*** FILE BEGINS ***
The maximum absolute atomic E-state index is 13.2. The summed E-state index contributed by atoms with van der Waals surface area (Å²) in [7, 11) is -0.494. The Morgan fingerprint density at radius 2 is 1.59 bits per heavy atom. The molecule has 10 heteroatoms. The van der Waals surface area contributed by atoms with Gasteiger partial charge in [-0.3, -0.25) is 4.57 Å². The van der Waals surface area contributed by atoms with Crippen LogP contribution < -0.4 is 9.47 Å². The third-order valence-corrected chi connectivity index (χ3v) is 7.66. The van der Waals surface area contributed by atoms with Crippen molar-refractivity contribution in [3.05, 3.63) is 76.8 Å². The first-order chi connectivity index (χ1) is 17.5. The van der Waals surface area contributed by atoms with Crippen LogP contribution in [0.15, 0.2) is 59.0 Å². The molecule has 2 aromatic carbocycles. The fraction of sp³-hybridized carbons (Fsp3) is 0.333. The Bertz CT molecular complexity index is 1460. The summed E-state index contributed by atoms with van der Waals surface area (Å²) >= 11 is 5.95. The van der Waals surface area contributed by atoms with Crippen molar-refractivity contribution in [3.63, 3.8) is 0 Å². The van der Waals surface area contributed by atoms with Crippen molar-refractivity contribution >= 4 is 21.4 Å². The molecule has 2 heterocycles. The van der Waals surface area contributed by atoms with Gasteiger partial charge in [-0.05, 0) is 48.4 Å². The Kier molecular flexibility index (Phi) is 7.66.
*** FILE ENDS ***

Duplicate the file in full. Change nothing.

The maximum absolute atomic E-state index is 13.2. The summed E-state index contributed by atoms with van der Waals surface area (Å²) in [7, 11) is -0.494. The Morgan fingerprint density at radius 2 is 1.59 bits per heavy atom. The molecule has 10 heteroatoms. The van der Waals surface area contributed by atoms with Gasteiger partial charge in [-0.3, -0.25) is 4.57 Å². The van der Waals surface area contributed by atoms with Crippen LogP contribution < -0.4 is 9.47 Å². The third-order valence-corrected chi connectivity index (χ3v) is 7.66. The van der Waals surface area contributed by atoms with Crippen molar-refractivity contribution in [3.05, 3.63) is 76.8 Å². The first-order chi connectivity index (χ1) is 17.5. The van der Waals surface area contributed by atoms with Crippen LogP contribution in [0.15, 0.2) is 59.0 Å². The molecule has 2 aromatic carbocycles. The fraction of sp³-hybridized carbons (Fsp3) is 0.333. The Bertz CT molecular complexity index is 1460. The summed E-state index contributed by atoms with van der Waals surface area (Å²) >= 11 is 5.95. The van der Waals surface area contributed by atoms with Crippen molar-refractivity contribution in [3.63, 3.8) is 0 Å². The van der Waals surface area contributed by atoms with Crippen molar-refractivity contribution >= 4 is 21.4 Å². The molecule has 2 heterocycles. The van der Waals surface area contributed by atoms with Gasteiger partial charge in [-0.05, 0) is 48.4 Å². The Kier molecular flexibility index (Phi) is 7.66.